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Abstracts from the Association of British Neurologists Annual Meeting 2011
158 Why can't I win any more?
  1. R Dobson,
  2. G Giovannoni
  1. Barts and the London School of Medicine and Dentistry


A 33-year-old gentleman presented with difficulty in playing squash. He was known to have multiple sclerosis (MS). He did not have any physical disability and was a highly ranked squash player. While early in a game he was able to play without difficulty, he developed problems with depth perception during a game and was unable to accurately place the ball. On examination he had mild left-sided optic nerve pallor, consistent with previous optic neuritis. Visual evoked potentials were mildly prolonged, with a visual acuity of 6/6 bilaterally and full colour vision. A clinical diagnosis of exercise/temperature dependent optic nerve dysfunction was made. Transient dysfunction of the optic nerve during exercise is well described in MS. There may be exercise-induced deterioration in MS symptoms in 1/3 patients as a result of increased conduction times in demyelinated axons with a rise in temperature. An impairment of depth perception induced by heat, known as Pulfrich phenomenon, is much less well-described. Pulfrich described a discrepancy in illumination between two eyes causing the illusion that a swinging pendulum is rotating with impaired depth perception. Pulfrich phenomenon is seen in conditions where there is a discrepancy in visual latency between the eyes. Our patient had an increased latency in the left optic nerve that was unmasked by exercise only. Instead of presenting with typical visual blurring, our patients' skill at squash resulted in a unique manifestation.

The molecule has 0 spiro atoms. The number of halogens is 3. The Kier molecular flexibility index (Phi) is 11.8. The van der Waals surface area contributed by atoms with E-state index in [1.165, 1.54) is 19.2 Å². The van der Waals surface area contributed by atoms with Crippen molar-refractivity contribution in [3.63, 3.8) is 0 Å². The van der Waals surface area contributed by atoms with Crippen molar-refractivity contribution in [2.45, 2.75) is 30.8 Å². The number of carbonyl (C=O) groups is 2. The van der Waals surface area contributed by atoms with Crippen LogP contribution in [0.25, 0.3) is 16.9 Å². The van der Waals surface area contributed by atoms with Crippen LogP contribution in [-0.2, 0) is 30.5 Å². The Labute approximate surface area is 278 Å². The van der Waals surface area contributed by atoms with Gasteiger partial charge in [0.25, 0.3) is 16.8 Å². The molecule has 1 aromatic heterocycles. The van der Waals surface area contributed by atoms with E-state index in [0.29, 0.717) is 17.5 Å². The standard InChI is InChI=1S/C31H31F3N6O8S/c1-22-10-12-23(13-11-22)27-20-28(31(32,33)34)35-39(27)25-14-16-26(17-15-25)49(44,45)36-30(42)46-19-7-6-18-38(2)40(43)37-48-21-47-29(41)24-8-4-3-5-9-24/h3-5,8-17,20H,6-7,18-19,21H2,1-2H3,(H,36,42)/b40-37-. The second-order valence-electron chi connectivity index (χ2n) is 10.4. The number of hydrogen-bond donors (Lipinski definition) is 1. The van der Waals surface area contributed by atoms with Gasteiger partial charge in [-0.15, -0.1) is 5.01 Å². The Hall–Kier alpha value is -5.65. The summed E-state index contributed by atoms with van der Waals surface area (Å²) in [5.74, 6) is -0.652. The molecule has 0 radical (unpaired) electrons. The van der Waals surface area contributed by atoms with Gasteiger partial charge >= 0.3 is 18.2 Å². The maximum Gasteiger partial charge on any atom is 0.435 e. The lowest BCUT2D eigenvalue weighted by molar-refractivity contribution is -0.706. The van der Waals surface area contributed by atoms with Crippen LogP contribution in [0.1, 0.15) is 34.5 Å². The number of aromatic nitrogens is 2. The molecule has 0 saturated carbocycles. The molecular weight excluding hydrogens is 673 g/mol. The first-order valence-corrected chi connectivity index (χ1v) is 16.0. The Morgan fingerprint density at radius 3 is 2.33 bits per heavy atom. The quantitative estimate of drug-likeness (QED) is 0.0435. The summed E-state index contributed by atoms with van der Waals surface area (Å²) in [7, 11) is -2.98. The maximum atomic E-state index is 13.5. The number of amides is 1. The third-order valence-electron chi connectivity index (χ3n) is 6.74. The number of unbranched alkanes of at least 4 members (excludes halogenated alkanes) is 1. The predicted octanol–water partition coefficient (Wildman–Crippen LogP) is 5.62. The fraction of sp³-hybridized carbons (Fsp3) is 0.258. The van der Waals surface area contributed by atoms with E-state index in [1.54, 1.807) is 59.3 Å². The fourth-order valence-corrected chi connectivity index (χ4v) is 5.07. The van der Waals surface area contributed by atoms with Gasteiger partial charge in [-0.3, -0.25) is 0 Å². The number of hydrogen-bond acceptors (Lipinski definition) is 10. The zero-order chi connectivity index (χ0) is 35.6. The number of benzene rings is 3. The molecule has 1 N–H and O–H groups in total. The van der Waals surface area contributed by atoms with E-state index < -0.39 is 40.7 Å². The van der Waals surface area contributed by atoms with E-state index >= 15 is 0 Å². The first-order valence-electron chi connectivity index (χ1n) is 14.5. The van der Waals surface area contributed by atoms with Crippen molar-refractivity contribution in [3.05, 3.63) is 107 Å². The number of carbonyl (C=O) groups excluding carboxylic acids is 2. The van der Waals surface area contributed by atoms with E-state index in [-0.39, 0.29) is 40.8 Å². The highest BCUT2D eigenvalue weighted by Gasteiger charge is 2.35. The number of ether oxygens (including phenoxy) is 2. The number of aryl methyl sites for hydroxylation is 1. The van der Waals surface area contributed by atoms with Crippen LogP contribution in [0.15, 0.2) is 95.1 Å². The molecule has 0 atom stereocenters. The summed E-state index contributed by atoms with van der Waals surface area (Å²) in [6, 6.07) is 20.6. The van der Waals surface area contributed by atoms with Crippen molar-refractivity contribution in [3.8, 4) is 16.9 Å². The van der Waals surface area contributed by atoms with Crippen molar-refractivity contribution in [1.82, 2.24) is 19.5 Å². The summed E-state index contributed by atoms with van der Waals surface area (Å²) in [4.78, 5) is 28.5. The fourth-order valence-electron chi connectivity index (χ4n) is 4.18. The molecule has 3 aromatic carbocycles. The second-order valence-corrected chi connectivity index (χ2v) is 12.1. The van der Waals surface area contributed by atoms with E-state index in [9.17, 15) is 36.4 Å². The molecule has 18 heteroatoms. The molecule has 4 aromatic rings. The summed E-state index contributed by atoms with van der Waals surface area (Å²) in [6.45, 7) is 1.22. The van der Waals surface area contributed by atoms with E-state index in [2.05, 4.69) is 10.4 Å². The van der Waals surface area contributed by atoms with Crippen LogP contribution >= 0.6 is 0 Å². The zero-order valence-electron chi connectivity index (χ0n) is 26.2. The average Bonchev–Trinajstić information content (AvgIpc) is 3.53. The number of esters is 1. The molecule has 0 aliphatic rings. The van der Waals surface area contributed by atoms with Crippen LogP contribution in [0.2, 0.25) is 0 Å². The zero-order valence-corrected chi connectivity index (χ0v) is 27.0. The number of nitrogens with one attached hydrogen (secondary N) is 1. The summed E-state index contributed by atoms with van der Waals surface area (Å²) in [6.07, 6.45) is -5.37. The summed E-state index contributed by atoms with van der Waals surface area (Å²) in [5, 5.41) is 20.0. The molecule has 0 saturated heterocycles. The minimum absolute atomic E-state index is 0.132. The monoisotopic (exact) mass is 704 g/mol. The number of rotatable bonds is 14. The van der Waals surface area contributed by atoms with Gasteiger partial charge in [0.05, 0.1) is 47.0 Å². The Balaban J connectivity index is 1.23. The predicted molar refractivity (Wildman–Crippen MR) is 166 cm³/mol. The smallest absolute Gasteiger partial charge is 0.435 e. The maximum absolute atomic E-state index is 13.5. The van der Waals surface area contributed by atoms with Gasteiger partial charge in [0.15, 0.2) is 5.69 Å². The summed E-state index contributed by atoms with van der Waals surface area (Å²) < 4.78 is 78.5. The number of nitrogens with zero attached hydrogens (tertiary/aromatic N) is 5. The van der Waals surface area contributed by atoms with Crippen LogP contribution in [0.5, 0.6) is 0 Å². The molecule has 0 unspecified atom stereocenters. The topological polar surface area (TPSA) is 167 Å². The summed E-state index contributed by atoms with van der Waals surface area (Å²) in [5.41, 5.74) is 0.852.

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  • Email: ruth.dobson{at}

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